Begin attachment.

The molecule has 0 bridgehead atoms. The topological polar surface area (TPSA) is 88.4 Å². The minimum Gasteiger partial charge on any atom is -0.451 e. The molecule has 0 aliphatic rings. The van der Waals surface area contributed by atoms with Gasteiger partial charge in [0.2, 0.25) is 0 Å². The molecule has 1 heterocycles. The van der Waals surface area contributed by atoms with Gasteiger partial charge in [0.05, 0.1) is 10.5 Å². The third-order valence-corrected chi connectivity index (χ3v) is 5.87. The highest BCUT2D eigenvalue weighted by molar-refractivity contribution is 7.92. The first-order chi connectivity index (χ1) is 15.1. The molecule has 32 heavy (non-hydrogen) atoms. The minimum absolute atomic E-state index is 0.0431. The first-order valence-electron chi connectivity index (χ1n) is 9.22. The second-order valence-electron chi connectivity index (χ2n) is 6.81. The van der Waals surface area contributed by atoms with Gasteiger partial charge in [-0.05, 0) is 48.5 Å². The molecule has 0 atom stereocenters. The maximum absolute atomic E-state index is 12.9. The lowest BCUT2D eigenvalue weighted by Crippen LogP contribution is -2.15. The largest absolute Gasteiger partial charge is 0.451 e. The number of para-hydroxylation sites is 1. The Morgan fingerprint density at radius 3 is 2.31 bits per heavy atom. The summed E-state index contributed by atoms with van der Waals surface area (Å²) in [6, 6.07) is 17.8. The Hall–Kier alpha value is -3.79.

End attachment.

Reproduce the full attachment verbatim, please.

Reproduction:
The molecule has 0 bridgehead atoms. The topological polar surface area (TPSA) is 88.4 Å². The minimum Gasteiger partial charge on any atom is -0.451 e. The molecule has 0 aliphatic rings. The van der Waals surface area contributed by atoms with Gasteiger partial charge in [0.2, 0.25) is 0 Å². The molecule has 1 heterocycles. The van der Waals surface area contributed by atoms with Gasteiger partial charge in [0.05, 0.1) is 10.5 Å². The third-order valence-corrected chi connectivity index (χ3v) is 5.87. The highest BCUT2D eigenvalue weighted by molar-refractivity contribution is 7.92. The first-order chi connectivity index (χ1) is 15.1. The molecule has 32 heavy (non-hydrogen) atoms. The minimum absolute atomic E-state index is 0.0431. The first-order valence-electron chi connectivity index (χ1n) is 9.22. The second-order valence-electron chi connectivity index (χ2n) is 6.81. The van der Waals surface area contributed by atoms with Gasteiger partial charge in [-0.05, 0) is 48.5 Å². The molecule has 0 atom stereocenters. The maximum absolute atomic E-state index is 12.9. The lowest BCUT2D eigenvalue weighted by Crippen LogP contribution is -2.15. The largest absolute Gasteiger partial charge is 0.451 e. The number of para-hydroxylation sites is 1. The Morgan fingerprint density at radius 3 is 2.31 bits per heavy atom. The summed E-state index contributed by atoms with van der Waals surface area (Å²) in [6, 6.07) is 17.8. The Hall–Kier alpha value is -3.79.